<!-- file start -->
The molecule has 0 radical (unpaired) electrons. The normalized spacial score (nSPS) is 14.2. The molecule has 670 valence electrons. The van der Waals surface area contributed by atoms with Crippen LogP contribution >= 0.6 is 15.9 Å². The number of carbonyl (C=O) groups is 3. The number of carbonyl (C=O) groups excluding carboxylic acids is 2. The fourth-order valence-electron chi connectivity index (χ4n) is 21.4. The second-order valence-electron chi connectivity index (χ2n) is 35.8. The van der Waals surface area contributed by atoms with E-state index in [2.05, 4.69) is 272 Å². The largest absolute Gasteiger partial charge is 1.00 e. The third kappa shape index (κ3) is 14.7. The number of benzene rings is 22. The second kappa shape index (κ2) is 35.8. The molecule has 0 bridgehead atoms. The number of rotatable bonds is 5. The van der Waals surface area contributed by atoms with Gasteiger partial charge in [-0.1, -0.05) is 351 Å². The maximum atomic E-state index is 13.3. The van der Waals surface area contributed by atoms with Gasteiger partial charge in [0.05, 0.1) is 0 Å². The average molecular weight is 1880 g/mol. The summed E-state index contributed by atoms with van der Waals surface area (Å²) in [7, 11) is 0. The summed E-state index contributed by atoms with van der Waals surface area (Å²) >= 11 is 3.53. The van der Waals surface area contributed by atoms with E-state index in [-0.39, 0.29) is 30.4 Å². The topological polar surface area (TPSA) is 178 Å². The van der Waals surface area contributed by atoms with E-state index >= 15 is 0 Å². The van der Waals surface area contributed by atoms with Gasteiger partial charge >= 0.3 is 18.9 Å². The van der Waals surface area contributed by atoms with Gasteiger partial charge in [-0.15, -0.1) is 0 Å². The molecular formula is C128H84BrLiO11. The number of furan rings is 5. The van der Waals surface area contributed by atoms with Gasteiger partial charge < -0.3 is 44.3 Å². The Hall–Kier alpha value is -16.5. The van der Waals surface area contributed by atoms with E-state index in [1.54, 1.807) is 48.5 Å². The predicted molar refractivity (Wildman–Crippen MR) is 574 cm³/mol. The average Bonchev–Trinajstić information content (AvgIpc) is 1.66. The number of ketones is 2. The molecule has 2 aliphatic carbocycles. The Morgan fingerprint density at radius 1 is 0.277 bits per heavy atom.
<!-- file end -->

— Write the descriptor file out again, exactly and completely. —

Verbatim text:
The molecule has 0 radical (unpaired) electrons. The normalized spacial score (nSPS) is 14.2. The molecule has 670 valence electrons. The van der Waals surface area contributed by atoms with Crippen LogP contribution >= 0.6 is 15.9 Å². The number of carbonyl (C=O) groups is 3. The number of carbonyl (C=O) groups excluding carboxylic acids is 2. The fourth-order valence-electron chi connectivity index (χ4n) is 21.4. The second-order valence-electron chi connectivity index (χ2n) is 35.8. The van der Waals surface area contributed by atoms with E-state index in [2.05, 4.69) is 272 Å². The largest absolute Gasteiger partial charge is 1.00 e. The third kappa shape index (κ3) is 14.7. The number of benzene rings is 22. The second kappa shape index (κ2) is 35.8. The molecule has 0 bridgehead atoms. The number of rotatable bonds is 5. The van der Waals surface area contributed by atoms with Gasteiger partial charge in [-0.1, -0.05) is 351 Å². The maximum atomic E-state index is 13.3. The van der Waals surface area contributed by atoms with Gasteiger partial charge in [0.05, 0.1) is 0 Å². The average molecular weight is 1880 g/mol. The summed E-state index contributed by atoms with van der Waals surface area (Å²) in [7, 11) is 0. The summed E-state index contributed by atoms with van der Waals surface area (Å²) >= 11 is 3.53. The van der Waals surface area contributed by atoms with E-state index in [-0.39, 0.29) is 30.4 Å². The topological polar surface area (TPSA) is 178 Å². The van der Waals surface area contributed by atoms with E-state index >= 15 is 0 Å². The van der Waals surface area contributed by atoms with Gasteiger partial charge >= 0.3 is 18.9 Å². The van der Waals surface area contributed by atoms with Gasteiger partial charge in [-0.15, -0.1) is 0 Å². The molecular formula is C128H84BrLiO11. The number of furan rings is 5. The van der Waals surface area contributed by atoms with Gasteiger partial charge < -0.3 is 44.3 Å². The Hall–Kier alpha value is -16.5. The van der Waals surface area contributed by atoms with E-state index in [1.54, 1.807) is 48.5 Å². The predicted molar refractivity (Wildman–Crippen MR) is 574 cm³/mol. The average Bonchev–Trinajstić information content (AvgIpc) is 1.66. The number of ketones is 2. The molecule has 2 aliphatic carbocycles. The Morgan fingerprint density at radius 1 is 0.277 bits per heavy atom.